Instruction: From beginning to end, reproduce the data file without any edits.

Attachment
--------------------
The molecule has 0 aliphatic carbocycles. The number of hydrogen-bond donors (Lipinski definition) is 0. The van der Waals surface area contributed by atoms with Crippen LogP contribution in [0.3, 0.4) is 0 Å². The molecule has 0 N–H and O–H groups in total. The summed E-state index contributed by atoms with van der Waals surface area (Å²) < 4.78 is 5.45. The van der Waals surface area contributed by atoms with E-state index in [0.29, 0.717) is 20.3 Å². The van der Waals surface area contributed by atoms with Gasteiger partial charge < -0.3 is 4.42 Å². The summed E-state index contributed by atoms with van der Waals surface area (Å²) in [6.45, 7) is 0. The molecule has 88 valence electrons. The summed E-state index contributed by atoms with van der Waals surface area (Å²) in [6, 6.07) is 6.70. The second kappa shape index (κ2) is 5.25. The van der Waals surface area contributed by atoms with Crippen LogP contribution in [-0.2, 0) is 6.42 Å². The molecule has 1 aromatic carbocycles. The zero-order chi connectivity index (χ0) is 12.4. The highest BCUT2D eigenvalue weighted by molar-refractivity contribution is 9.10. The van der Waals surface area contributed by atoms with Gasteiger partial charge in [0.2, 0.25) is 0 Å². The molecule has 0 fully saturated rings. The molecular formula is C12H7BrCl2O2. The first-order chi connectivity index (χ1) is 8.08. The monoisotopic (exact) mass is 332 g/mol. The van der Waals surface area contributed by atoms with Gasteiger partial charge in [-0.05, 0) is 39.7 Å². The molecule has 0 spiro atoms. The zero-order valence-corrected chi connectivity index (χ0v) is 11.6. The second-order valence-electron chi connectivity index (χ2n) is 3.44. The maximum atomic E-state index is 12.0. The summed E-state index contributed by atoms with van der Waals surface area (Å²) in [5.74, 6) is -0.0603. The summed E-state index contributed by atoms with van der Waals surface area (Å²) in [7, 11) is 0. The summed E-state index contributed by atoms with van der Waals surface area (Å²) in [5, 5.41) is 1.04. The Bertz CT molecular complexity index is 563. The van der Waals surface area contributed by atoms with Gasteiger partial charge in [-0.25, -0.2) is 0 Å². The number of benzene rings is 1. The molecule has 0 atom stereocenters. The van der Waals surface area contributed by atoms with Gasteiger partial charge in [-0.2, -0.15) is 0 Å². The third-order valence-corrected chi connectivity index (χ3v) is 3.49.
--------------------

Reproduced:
The molecule has 0 aliphatic carbocycles. The number of hydrogen-bond donors (Lipinski definition) is 0. The van der Waals surface area contributed by atoms with Crippen LogP contribution in [0.3, 0.4) is 0 Å². The molecule has 0 N–H and O–H groups in total. The summed E-state index contributed by atoms with van der Waals surface area (Å²) < 4.78 is 5.45. The van der Waals surface area contributed by atoms with E-state index in [0.29, 0.717) is 20.3 Å². The van der Waals surface area contributed by atoms with Gasteiger partial charge < -0.3 is 4.42 Å². The summed E-state index contributed by atoms with van der Waals surface area (Å²) in [6.45, 7) is 0. The molecule has 88 valence electrons. The summed E-state index contributed by atoms with van der Waals surface area (Å²) in [6, 6.07) is 6.70. The second kappa shape index (κ2) is 5.25. The van der Waals surface area contributed by atoms with Crippen LogP contribution in [-0.2, 0) is 6.42 Å². The molecule has 1 aromatic carbocycles. The zero-order chi connectivity index (χ0) is 12.4. The highest BCUT2D eigenvalue weighted by molar-refractivity contribution is 9.10. The van der Waals surface area contributed by atoms with Gasteiger partial charge in [0.2, 0.25) is 0 Å². The molecule has 0 fully saturated rings. The molecular formula is C12H7BrCl2O2. The first-order chi connectivity index (χ1) is 8.08. The monoisotopic (exact) mass is 332 g/mol. The van der Waals surface area contributed by atoms with Gasteiger partial charge in [-0.05, 0) is 39.7 Å². The molecule has 0 spiro atoms. The zero-order valence-corrected chi connectivity index (χ0v) is 11.6. The second-order valence-electron chi connectivity index (χ2n) is 3.44. The maximum atomic E-state index is 12.0. The summed E-state index contributed by atoms with van der Waals surface area (Å²) in [5.74, 6) is -0.0603. The summed E-state index contributed by atoms with van der Waals surface area (Å²) in [7, 11) is 0. The summed E-state index contributed by atoms with van der Waals surface area (Å²) in [5, 5.41) is 1.04. The Bertz CT molecular complexity index is 563. The van der Waals surface area contributed by atoms with Gasteiger partial charge in [-0.25, -0.2) is 0 Å². The number of benzene rings is 1. The molecule has 0 atom stereocenters. The van der Waals surface area contributed by atoms with Gasteiger partial charge in [-0.2, -0.15) is 0 Å². The third-order valence-corrected chi connectivity index (χ3v) is 3.49.